Mississauga Libraries Use Significant Government Grant
Good news for local library lovers—residents will soon be able to access new technology and resources at Mississauga's libraries.
The city of Mississauga recently announced that the Mississauga Library System is using its approximately $76,000 one-time grant from the provincial government (which was issued later last year as part of the government's Ontario Libraries Capacity Fund) to invest in technology and improve services.
The grand was intended to help libraries keep up to date on the newest technologies and improve access to digital and information technology resources.
"On behalf of Council and staff we welcome this important investment commitment by the Ontario government toward improving our public library system," Mayor Bonnie Crombie said. "Local library branches are popular neighbourhood hubs, offering quality programs and services enjoyed by residents of all ages. This investment will help improve our library services by introducing new technology and resources that are needed in today's digital world."
According to the city, all 18 city-owned libraries benefited from the grant funding.
The city says the funding was used to:
* expand the Library's Maker Mississauga coding and robotics initiatives;
* provide scanner capabilities to users;
* introduce a new children's edutainment software system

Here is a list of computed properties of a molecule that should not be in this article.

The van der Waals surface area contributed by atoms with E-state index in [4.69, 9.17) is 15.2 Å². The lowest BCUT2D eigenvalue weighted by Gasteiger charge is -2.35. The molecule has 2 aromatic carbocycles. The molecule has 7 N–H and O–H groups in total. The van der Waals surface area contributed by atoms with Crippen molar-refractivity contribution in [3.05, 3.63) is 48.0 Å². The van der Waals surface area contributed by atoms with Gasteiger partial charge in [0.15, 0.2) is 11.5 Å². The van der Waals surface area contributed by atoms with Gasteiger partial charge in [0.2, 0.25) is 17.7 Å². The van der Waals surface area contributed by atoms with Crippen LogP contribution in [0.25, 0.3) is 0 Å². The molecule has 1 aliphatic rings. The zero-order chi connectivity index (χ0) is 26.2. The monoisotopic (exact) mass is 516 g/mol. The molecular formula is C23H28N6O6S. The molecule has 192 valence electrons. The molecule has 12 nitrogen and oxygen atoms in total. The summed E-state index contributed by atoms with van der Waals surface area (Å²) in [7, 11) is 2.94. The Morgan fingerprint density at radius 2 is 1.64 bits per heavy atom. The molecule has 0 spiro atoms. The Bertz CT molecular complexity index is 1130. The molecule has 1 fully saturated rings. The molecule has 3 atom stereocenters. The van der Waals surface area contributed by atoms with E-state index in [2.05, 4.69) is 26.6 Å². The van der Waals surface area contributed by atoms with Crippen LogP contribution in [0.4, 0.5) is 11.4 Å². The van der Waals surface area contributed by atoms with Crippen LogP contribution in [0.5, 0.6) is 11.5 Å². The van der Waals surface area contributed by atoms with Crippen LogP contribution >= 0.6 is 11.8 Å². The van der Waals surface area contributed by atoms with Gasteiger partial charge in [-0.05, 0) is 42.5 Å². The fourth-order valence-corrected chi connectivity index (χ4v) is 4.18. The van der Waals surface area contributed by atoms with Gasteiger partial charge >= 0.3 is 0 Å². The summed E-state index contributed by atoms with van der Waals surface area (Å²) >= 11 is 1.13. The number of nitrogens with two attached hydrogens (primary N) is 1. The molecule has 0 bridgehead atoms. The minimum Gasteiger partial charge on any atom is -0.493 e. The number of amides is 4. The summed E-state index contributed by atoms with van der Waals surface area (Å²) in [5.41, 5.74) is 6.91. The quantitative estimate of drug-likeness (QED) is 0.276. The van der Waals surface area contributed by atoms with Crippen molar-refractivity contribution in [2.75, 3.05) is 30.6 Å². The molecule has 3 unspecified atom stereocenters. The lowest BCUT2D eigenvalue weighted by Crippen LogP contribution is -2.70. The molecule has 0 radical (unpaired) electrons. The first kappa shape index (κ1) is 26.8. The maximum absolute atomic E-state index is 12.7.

* expand the collection of Daisy Readers for library users with print disabilities; and
* grow the collection of eBooks.
"Through the grant funding we've provided our users with access to new tools, technology and resources that inspire lifelong learning and generate an interest in technology," said Rose Vespa, Director of Library Services, Mississauga Library System, City of Mississauga. "We've brought about meaningful enhancements to our programming. We focused on specific community priorities like growing our digital literacy programs and building on science, technology, engineering and math education initiatives (STEM). We've created lasting learning opportunities and experiences that have enriched the lives of many of our residents."
At a time when STEM (science, technology, engineering and mathematics) subjects are top of mind for many residents and educators, it makes sense that libraries—still bastions of education and learning, despite the digitalization of the world—would invest such technologies, as, say, 3D printers.
"One of the areas that has really benefited from funding is our Maker Mississauga initiative. For more than two years, Maker Mississauga has provided inspiring programs on a variety of topics while continuing to build interest and develop skills in STEM-education," says Vepsa. "We've seen an overwhelming response since introducing this initiative to our libraries. We had more than 10,000 residents who participated in the program last year."